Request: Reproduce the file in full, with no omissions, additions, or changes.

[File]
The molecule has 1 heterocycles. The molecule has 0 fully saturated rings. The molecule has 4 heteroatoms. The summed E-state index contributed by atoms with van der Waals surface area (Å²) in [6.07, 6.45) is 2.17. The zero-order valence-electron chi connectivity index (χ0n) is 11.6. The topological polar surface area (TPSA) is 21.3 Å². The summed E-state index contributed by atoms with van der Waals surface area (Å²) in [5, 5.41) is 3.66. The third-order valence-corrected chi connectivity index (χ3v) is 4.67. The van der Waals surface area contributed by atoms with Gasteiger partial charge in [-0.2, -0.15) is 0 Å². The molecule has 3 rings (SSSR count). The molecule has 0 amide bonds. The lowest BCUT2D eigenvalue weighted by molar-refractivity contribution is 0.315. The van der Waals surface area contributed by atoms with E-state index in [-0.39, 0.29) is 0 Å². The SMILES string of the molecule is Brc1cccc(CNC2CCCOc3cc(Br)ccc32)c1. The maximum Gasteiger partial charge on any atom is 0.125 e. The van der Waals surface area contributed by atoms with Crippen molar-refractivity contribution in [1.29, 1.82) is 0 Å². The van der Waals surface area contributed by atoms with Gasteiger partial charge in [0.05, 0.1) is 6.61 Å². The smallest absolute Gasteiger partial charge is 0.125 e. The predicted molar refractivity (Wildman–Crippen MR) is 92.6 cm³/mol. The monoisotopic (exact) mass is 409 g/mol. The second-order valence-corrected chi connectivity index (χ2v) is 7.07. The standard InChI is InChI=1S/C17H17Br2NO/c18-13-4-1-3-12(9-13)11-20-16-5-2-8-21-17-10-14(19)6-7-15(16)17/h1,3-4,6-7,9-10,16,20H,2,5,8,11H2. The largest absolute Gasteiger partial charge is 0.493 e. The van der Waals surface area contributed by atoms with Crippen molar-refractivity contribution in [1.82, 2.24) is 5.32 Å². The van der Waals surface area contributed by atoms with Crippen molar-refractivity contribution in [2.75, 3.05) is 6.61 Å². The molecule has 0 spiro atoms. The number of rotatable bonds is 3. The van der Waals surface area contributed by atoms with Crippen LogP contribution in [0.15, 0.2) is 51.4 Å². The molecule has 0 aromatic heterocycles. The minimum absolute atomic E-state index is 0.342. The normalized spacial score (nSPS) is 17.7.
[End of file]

The molecule has 1 heterocycles. The molecule has 0 fully saturated rings. The molecule has 4 heteroatoms. The summed E-state index contributed by atoms with van der Waals surface area (Å²) in [6.07, 6.45) is 2.17. The zero-order valence-electron chi connectivity index (χ0n) is 11.6. The topological polar surface area (TPSA) is 21.3 Å². The summed E-state index contributed by atoms with van der Waals surface area (Å²) in [5, 5.41) is 3.66. The third-order valence-corrected chi connectivity index (χ3v) is 4.67. The van der Waals surface area contributed by atoms with Gasteiger partial charge in [-0.2, -0.15) is 0 Å². The molecule has 3 rings (SSSR count). The molecule has 0 amide bonds. The lowest BCUT2D eigenvalue weighted by molar-refractivity contribution is 0.315. The van der Waals surface area contributed by atoms with E-state index in [-0.39, 0.29) is 0 Å². The SMILES string of the molecule is Brc1cccc(CNC2CCCOc3cc(Br)ccc32)c1. The maximum Gasteiger partial charge on any atom is 0.125 e. The van der Waals surface area contributed by atoms with Crippen molar-refractivity contribution in [1.29, 1.82) is 0 Å². The van der Waals surface area contributed by atoms with Gasteiger partial charge in [0.05, 0.1) is 6.61 Å². The smallest absolute Gasteiger partial charge is 0.125 e. The predicted molar refractivity (Wildman–Crippen MR) is 92.6 cm³/mol. The monoisotopic (exact) mass is 409 g/mol. The second-order valence-corrected chi connectivity index (χ2v) is 7.07. The standard InChI is InChI=1S/C17H17Br2NO/c18-13-4-1-3-12(9-13)11-20-16-5-2-8-21-17-10-14(19)6-7-15(16)17/h1,3-4,6-7,9-10,16,20H,2,5,8,11H2. The largest absolute Gasteiger partial charge is 0.493 e. The van der Waals surface area contributed by atoms with Crippen molar-refractivity contribution in [1.82, 2.24) is 5.32 Å². The van der Waals surface area contributed by atoms with Crippen molar-refractivity contribution in [2.75, 3.05) is 6.61 Å². The molecule has 0 spiro atoms. The number of rotatable bonds is 3. The van der Waals surface area contributed by atoms with Crippen LogP contribution in [0.15, 0.2) is 51.4 Å². The molecule has 0 aromatic heterocycles. The minimum absolute atomic E-state index is 0.342. The normalized spacial score (nSPS) is 17.7.